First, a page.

Football hall of famer O.J. Simpson filed an appeal to be released from a Nevada prison Friday, where he has been serving a 33-year sentence, after being convicted of kidnapping and armed robbery stemming from an incident in a Las Vegas hotel in 2008. The case is now being reviewed by the Nevada Supreme Court.
In September, 2007, Simpson, along with three other men, allegedly broke into a Palace Station hotel-casino room and robbed two men of sports memorabilia at gunpoint. Simpson was initially questioned by police, but denied any wrongdoing, and was released. He was arrested two days later, and was charged with criminal conspiracy, kidnapping, assault and robbery, while using a deadly weapon.
Attorneys Patricia Palm, Ozzie Fumo and Tom Pitaro contest that Simpson was wrongly convicted, because he and his trial lawyer, Yale Galanter, had conflicting interests. Galanter also represented Simpson during a previous appeal in 2010, which the Nevada Supreme Court denied.
Clark County prosecutors filed documents on September 24, saying there was no need for another trial.
Out of roughly 2,400 appeals filed annually, the Supreme Court typically hears only 100 oral arguments. Any decision on the case of "The Juice" isn't to be expected anytime soon.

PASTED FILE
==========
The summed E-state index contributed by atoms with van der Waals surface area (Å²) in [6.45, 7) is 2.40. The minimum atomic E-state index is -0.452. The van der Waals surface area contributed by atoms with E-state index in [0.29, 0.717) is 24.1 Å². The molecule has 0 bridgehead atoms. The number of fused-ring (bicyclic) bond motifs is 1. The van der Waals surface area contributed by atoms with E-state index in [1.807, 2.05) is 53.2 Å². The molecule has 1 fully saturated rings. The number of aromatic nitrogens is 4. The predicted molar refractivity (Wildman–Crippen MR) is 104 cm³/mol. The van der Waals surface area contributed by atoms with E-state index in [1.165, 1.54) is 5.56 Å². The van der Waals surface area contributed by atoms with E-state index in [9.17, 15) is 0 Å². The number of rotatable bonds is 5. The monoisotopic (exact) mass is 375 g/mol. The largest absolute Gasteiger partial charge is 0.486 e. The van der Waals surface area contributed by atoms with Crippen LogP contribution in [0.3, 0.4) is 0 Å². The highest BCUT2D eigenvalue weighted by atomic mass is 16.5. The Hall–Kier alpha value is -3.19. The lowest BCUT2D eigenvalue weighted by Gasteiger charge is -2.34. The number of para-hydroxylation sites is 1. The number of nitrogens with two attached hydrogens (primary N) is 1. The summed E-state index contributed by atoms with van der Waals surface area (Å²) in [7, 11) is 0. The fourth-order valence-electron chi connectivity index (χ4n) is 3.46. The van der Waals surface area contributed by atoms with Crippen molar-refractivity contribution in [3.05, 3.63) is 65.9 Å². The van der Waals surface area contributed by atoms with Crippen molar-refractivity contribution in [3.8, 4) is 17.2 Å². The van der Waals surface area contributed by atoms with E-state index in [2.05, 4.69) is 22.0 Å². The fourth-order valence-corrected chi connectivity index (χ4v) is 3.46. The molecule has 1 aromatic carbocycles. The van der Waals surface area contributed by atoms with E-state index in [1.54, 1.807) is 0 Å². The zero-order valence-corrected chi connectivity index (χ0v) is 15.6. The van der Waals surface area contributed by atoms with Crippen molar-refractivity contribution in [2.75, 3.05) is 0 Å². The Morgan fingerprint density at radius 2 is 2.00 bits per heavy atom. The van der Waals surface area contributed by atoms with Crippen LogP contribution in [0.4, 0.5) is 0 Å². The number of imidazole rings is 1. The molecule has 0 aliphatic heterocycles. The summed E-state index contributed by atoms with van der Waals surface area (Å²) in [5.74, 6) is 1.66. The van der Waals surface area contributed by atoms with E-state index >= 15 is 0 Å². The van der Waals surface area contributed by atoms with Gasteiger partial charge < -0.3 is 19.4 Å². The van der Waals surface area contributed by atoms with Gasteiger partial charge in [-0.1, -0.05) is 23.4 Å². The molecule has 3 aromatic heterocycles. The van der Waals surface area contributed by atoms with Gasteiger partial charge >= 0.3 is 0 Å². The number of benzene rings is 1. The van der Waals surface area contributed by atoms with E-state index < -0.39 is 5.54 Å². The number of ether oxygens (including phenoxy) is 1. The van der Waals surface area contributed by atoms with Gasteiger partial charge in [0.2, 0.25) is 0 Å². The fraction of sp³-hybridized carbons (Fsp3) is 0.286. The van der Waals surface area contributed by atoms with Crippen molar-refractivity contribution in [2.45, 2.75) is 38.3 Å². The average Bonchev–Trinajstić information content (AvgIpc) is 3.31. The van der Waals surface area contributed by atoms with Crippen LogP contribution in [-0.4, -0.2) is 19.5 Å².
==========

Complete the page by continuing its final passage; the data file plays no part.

Apparently, Yale Galanter, who had denied any conflict existing between he and Simpson, does not possess the same skill set of Johnny Cochran:
Simpson, 67, was infamously acquitted of the 1995 stabbing deaths of his ex-wife and her friend. In 1997, a civil jury in Santa Monica, California, deemed Simpson liable for the wrongful deaths of Nicole Brown Simpson and Ronald Goldman. He was fined $33,500,000 in damages.
An auction of Simpson's Heisman Trophy in 1999, along with various other memorabilia, raised roughly $500,000. The funds went to the Goldman family.
Regarding the Las Vegas incident, it can be assumed that The Juice doesn't like to let go of his totems.
Simpson will become eligible for parole in 2017.